Switzerland’s Financial Market Supervisory Authority (FINMA) published new guidance to improve banks’ money laundering risk analysis after repeatedly identifying shortcomings during on-site supervisory reviews.
The regulator reviewed the risk analyses of more than 30 banks in spring 2023. It found “a “large number (of banks) … did not meet the basic requirements for such an analysis.”
FINMA added even an adequate definition regarding risk tolerance around money laundering—the cornerstone for effective risk analysis—“was lacking in some cases.”
Switzerland’s financial services sector has recently experienced its share of money laundering scandals. Last June, a Swiss court fined Credit Suisse 2 million Swiss francs (then-U.S. $2.1 million) for failing to prevent money laundering linked to a Bulgarian criminal organization more than a decade ago. In October, Credit Suisse agreed to pay French authorities 238 million euros (then-U.S. $237 million) to settle claims it broke the country’s money laundering laws by luring wealthy clients to Switzerland.
Without naming any institutions, FINMA said there were a range of failings in banks’ anti-money laundering (AML) detection and reporting protocols—some of them regarded as basic.
FINMA found banks often failed to take account of the money laundering risks certain countries, types of clients, and politically exposed persons could have on their business. It also found, “in most cases,” there was “no suitable process to allow exceptions to the defined risk tolerance in individual cases.” Such exceptions are granted by the executive board and monitored after appropriate risk mitigation measures have been defined.
Further, the regulator noted no key risk indicators were defined that could be used to monitor compliance with a bank’s AML risk tolerance or that would enable the executive board and the board of directors to regularly supervise it.
FINMA’s review said it was “regularly noted” that banks’ assessments regarding inherent money laundering risks and control risks, as well as resulting residual risks, “were not broken down individually and comprehensibly for each recorded money laundering risk of each money laundering risk category.” Additionally, not all money laundering risks relevant to the institution were always covered.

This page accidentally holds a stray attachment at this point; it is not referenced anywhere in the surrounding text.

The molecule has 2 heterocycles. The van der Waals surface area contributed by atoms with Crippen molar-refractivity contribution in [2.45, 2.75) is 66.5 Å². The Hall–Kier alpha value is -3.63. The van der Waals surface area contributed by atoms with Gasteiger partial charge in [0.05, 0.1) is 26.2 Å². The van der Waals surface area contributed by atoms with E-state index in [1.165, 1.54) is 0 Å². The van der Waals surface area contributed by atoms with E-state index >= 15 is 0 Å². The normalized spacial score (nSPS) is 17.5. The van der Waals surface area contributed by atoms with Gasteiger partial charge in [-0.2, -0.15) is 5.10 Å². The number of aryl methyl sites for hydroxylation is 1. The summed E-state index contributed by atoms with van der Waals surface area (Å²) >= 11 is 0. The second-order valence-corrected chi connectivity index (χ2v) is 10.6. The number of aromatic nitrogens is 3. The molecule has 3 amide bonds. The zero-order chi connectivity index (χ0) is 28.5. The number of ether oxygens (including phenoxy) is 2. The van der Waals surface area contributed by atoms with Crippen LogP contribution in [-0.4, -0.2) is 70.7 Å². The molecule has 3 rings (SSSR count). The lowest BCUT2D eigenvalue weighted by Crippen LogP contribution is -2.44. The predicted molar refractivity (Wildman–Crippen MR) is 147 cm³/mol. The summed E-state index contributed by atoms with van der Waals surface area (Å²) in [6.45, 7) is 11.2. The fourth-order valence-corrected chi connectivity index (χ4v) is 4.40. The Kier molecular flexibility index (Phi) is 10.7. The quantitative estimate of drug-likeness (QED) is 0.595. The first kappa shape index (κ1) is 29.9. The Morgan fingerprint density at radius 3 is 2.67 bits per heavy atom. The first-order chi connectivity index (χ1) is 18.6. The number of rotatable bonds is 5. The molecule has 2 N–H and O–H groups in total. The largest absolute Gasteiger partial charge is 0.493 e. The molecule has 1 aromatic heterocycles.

The regulator also found banks’ measures to mitigate money laundering risks were often not described in enough detail. FINMA said descriptions were “regularly too generic to comprehend their impact on the inherent risks,” while key indicators to demonstrate the effectiveness of controls were lacking. This meant it was more difficult for institutions to make necessary improvements to their AML frameworks.
FINMA added money laundering risks and exposures were not compared to previous years, making it difficult to monitor AML controls, keep track of progress, or assess how risk levels might have progressed.
Previous guidance from the regulator released in 2015 said risk analysis around money laundering (and other risks) must be recorded in writing, periodically reviewed, adjusted if necessary, and approved by the board of directors or top management so the findings inform risk policy and business strategy.
“In concrete terms,” said FINMA, “this means that a bank takes the money laundering risk into account when determining its business strategy. There is thus a close interdependency with a bank’s business strategy and risk policy.”
FINMA said it repeatedly observed banks did not provide key figures to show how large their risk exposure to money laundering might be or to what extent compliance with the business strategy and risk policy was ensured because of their AML efforts.
The regulator noted, “It was often found that the qualitative and quantitative resources required to ensure the implementation of the bank’s anti-money laundering processes were not critically examined so that they could be adjusted if necessary.”